While discovery was proceeding, on December 14, 2009, the parties met to explore the possibility of a negotiated settlement. Thereafter, in an effort to facilitate settlement, the parties retained an experienced class action mediator, Jonathan Marks ("Marks"), to assist their efforts. The parties held several telephone conversations with Marks and exchanged lengthy mediation briefs and reply briefs with regard to both the legal and factual issues in the case. Plaintiffs provided Defendants with their expert's preliminary regression analysis in support of their claims, and Defendants responded with criticisms of the analysis based upon their experts' analysis. The parties participated in an in-person mediation from May 12-13, 2010. With Plaintiffs' and Defendants' experts present and after a two-day mediation, the parties arrived at a proposed settlement on behalf of the class that would resolve all issues.
Accordingly, Plaintiffs filed a Motion for Preliminary Approval of Settlement on July 15, 2010 that the Court granted on July 22, 2010. On December 9, 2010, Plaintiffs filed a Motion for Final Approval of Settlement and Certification of Settlement Class, as well as a Motion for Attorneys Fees. Thus, the Court held a Fairness Hearing on December 16, 2010. At this hearing, the parties did not offer any evidence, other than what was in the record, and did not proffer any witnesses. The parties relied on the arguments set forth in their papers.
The Court had some concern regarding the settlement agreement and on January 4, 2011, the Court ordered that the parties may provide additional briefing addressing the following:
(1) the differences and similarities between Defendant's Foreclosure Avoidance Programs and the loss mitigation and/or foreclosure avoidance counseling that will be provided by the National Council of La Raza and Neighborhood Housing Services of Chicago; (2) the differences and similarities between the services provided by the National Council of La Raza and Neighborhood Housing Services of Chicago; (3) a description of how the National Council of La Raza and Neighborhood Housing Services of Chicago were selected, addressing: any connections between counsel and the organizations, whether or not the organizations provide referrals for counsel, and why two organizations were selected instead of one; (4) a description of how the $75,000 amount to be given to both National Council of La Raza and Neighborhood Housing Services of Chicago was determined, including an estimation of services and costs; and (5) a description of the work performed and the involvement of the representative plaintiffs. On February 18, 2011, both parties filed supplemental briefing on these issues.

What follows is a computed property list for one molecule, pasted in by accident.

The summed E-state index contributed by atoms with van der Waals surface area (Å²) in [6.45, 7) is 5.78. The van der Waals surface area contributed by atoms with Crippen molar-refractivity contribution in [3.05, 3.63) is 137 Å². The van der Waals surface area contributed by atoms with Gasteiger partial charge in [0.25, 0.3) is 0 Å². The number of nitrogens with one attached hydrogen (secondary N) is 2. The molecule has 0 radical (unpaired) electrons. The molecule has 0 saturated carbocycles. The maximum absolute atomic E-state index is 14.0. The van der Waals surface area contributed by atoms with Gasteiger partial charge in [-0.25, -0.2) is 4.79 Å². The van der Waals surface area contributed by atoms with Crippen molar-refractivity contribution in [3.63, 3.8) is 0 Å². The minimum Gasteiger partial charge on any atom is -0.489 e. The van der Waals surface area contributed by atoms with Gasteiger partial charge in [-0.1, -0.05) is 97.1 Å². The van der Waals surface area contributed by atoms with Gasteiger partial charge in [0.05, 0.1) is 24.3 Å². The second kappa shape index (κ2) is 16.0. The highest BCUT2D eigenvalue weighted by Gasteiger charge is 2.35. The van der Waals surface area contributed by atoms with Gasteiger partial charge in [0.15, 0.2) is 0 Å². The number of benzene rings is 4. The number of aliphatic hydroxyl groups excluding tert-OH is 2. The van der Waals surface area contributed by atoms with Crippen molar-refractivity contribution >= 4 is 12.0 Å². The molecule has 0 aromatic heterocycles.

While the Court was considering the supplemental briefing, the United States Supreme Court issued its opinion in Wal-Mart Stores, Inc. v. Dukes, a case that the parties had recognized in their briefing as being highly relevant to this case. 131 S. Ct. 2541 (2011). In light of the opinion's implication on class certification in this case, on July 5, 2011, the Court gave the parties the opportunity to file supplemental briefing as to: (1) whether Wal-Mart Stores, Inc. v. Dukes is relevant to class certification in this case; and if so (2) the legal analysis of the implications of the Wal-Mart Stores, Inc. v. Dukes opinion to this case. On July 22, 2011, both parties filed supplemental briefing on this issue.
Plaintiffs' Motion for Final Approval of Settlement and Certification of Settlement Class and Motion for Attorney Fees are ...